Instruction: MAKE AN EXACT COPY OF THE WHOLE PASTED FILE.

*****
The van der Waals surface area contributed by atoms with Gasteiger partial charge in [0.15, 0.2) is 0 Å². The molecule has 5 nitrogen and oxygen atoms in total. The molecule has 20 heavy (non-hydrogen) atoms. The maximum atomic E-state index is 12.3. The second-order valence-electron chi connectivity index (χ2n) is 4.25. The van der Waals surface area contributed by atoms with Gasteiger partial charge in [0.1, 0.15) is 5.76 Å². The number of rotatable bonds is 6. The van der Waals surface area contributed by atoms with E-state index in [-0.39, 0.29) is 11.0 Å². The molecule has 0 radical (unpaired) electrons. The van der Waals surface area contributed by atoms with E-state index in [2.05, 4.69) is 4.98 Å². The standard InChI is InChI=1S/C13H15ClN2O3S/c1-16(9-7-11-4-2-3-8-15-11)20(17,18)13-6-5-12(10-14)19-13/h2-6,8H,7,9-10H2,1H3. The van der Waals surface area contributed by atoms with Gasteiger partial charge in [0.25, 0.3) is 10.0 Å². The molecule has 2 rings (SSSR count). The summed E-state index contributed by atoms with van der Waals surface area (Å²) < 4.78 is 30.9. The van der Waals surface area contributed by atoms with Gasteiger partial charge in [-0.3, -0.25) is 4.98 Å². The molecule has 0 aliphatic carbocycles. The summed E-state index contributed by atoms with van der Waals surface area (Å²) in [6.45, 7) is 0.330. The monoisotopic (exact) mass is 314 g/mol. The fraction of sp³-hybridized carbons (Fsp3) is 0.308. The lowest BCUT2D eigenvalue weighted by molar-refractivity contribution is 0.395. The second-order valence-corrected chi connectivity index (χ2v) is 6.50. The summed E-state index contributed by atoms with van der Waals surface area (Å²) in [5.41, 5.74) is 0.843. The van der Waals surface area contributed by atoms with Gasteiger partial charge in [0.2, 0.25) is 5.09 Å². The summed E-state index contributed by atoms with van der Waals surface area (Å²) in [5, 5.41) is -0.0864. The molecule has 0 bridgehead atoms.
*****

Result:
The van der Waals surface area contributed by atoms with Gasteiger partial charge in [0.15, 0.2) is 0 Å². The molecule has 5 nitrogen and oxygen atoms in total. The molecule has 20 heavy (non-hydrogen) atoms. The maximum atomic E-state index is 12.3. The second-order valence-electron chi connectivity index (χ2n) is 4.25. The van der Waals surface area contributed by atoms with Gasteiger partial charge in [0.1, 0.15) is 5.76 Å². The number of rotatable bonds is 6. The van der Waals surface area contributed by atoms with E-state index in [-0.39, 0.29) is 11.0 Å². The molecule has 0 radical (unpaired) electrons. The van der Waals surface area contributed by atoms with E-state index in [2.05, 4.69) is 4.98 Å². The standard InChI is InChI=1S/C13H15ClN2O3S/c1-16(9-7-11-4-2-3-8-15-11)20(17,18)13-6-5-12(10-14)19-13/h2-6,8H,7,9-10H2,1H3. The van der Waals surface area contributed by atoms with Gasteiger partial charge in [0.25, 0.3) is 10.0 Å². The molecule has 2 rings (SSSR count). The summed E-state index contributed by atoms with van der Waals surface area (Å²) < 4.78 is 30.9. The van der Waals surface area contributed by atoms with Gasteiger partial charge in [-0.3, -0.25) is 4.98 Å². The molecule has 0 aliphatic carbocycles. The summed E-state index contributed by atoms with van der Waals surface area (Å²) in [6.45, 7) is 0.330. The monoisotopic (exact) mass is 314 g/mol. The fraction of sp³-hybridized carbons (Fsp3) is 0.308. The lowest BCUT2D eigenvalue weighted by molar-refractivity contribution is 0.395. The second-order valence-corrected chi connectivity index (χ2v) is 6.50. The summed E-state index contributed by atoms with van der Waals surface area (Å²) in [5.41, 5.74) is 0.843. The van der Waals surface area contributed by atoms with Gasteiger partial charge in [0.2, 0.25) is 5.09 Å². The summed E-state index contributed by atoms with van der Waals surface area (Å²) in [5, 5.41) is -0.0864. The molecule has 0 bridgehead atoms.